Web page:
If you are a student, we love you. If you are not, we love you all the same :).
But I think this is something we all can relate to – the difficulty to concentrate while studying!
I have found it way harder to sit in front of the books to study than doing some live project work or sitting in a lecture or getting involved in a discussion with a team. Books and study demand a lot more concentration; left to ourselves this is something which is not the easiest to achieve. Nevertheless, we try to decipher the 7 tips to improve productivity while studying.
We all have heard of this. Set a goal and you know where you are headed. The next step is to plan and then execution – It sounds very cliched doesn’t it? So, we are not going to focus much on that.
The point we try to make here is simply that it is important to set a short term goal for the duration of the study. If you are sitting for an hour or two, set a goal as to what you want to achieve, rather than a long term goal of completing a whole assignment. The more real the goal is, stronger the motivation!
Make sure that this goal is achievable and something you can actually enjoy.
Now this would be extremely important. You can’t be unreasonable in setting expectations – set something which is clear. Stay away from all ambiguity, keep it simple and specific.
And when you set the goal, please don’t keep it time based. Don’t say “The goal is to study for an hour”. That doesn’t make any sense. Rather, this sort of studying destroys the productivity. You would eventually end of spending an hour or two in front of your study desk without many results to account for. You need to ask that question – what is more important – Time or the outcome.
I know this sounds like a fun idea. But if I were you, I would seriously steer away from it. I do understand that studying with a friend is fun. Whenever, I have done this, I have spent more time having fun than actually getting things to work.
Eventually it ends up becoming a complete waste of time and I don’t get too much of useful stuff from it.
This is one more idea which sounds very exciting. I infact enjoy a little bit of music when I work, but that works only for short spurts of time. It is a great way to get re-enegaged, but I wonder how productive it is going to be for studying if you are looking at long term productivity. Pick a place you are comfortable studying, keep the targets specific and single. Don’t mix too many things or else you will end up enjoying neither of these.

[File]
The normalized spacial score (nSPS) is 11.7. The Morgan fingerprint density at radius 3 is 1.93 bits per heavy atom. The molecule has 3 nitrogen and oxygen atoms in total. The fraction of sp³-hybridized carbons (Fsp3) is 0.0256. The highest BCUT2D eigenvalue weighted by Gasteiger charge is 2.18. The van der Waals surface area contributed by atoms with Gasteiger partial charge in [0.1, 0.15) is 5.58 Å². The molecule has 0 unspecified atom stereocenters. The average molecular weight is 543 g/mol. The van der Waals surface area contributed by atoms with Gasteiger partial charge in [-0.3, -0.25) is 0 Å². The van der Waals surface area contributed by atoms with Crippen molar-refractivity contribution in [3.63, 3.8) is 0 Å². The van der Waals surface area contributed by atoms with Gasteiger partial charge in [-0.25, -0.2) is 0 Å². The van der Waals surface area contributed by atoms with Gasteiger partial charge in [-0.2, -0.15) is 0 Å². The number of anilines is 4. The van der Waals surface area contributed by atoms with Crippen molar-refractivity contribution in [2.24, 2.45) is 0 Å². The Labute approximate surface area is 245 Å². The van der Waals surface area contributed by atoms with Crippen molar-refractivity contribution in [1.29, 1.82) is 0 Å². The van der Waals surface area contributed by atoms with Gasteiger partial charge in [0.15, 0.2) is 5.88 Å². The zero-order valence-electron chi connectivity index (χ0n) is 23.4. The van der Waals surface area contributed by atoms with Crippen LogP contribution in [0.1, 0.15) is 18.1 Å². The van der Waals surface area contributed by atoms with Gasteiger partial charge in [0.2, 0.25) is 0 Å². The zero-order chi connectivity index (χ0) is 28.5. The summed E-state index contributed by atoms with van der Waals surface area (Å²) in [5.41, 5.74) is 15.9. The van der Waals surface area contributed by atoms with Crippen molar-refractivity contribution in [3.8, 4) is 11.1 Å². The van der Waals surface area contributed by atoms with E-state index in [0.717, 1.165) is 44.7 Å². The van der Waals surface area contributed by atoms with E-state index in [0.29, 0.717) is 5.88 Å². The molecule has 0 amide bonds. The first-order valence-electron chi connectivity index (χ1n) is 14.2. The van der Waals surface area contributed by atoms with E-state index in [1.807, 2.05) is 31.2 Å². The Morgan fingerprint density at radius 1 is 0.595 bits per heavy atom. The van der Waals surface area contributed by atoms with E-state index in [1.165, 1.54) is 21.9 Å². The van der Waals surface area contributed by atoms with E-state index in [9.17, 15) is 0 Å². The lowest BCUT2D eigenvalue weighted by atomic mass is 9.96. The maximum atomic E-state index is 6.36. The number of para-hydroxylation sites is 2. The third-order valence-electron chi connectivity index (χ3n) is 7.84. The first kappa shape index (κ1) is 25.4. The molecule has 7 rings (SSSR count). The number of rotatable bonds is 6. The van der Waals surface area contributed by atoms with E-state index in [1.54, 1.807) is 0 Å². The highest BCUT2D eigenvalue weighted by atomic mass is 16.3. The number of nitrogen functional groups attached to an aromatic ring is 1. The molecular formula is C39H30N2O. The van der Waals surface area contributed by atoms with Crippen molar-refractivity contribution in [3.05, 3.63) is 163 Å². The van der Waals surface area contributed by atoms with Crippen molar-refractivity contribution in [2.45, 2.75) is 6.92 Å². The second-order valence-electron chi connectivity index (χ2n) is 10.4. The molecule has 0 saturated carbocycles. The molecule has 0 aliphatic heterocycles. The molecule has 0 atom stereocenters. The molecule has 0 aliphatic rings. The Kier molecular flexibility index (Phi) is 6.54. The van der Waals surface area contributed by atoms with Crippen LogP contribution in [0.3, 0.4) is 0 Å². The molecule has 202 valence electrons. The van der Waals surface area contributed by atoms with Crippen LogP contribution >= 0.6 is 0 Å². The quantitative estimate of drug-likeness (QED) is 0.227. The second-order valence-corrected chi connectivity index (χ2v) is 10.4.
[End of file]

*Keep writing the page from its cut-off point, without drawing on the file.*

This is one tip which I found incredibly useful. Initially I used to read as if I was going to complete and remember everything in one go. This would reduce my speed of reading by a significant bit. From the time I came across the 10 simple tips to read faster and better, I figured it is more convenient to actually identify important points in an article or text, mark it and then come back to it.
Segmenting work into different areas increases productivity and also helps the memory to segment stuff better.
People always claim about the 3Rs of reading – reading, recollecting and revising. I would rather say, skim read, identify and write down the important points somewhere so that you can come back to revise while studying. I do understand that revising is not the most attractive one and we tend to ignore it cos it can easily be done later. But that rarely is the case and we rarely do it effectively.
If the content is not too much, we would strongly recommend a good amount of revision on the go.
There is a reason why we talk about planning in the end. This is because, we want to focus on how you are going to use this study for the next bit of work you are doing. This is to ensure that you have achieved the goals you set out on and to understand that you are really in a path to make use of your studying effort.
This way, you know where you are going, how it has been useful and it gives a good amount of motivation for the next session.
All said and done, it all finally boils down to the execution. And you will be able to figure out a style which works the best for you. None of the ideas here are prescriptive and like you know, we are always open for a debate. Would love to hear your tricks of study so that we can make this post as useful as possible.
Do join us for more such updates,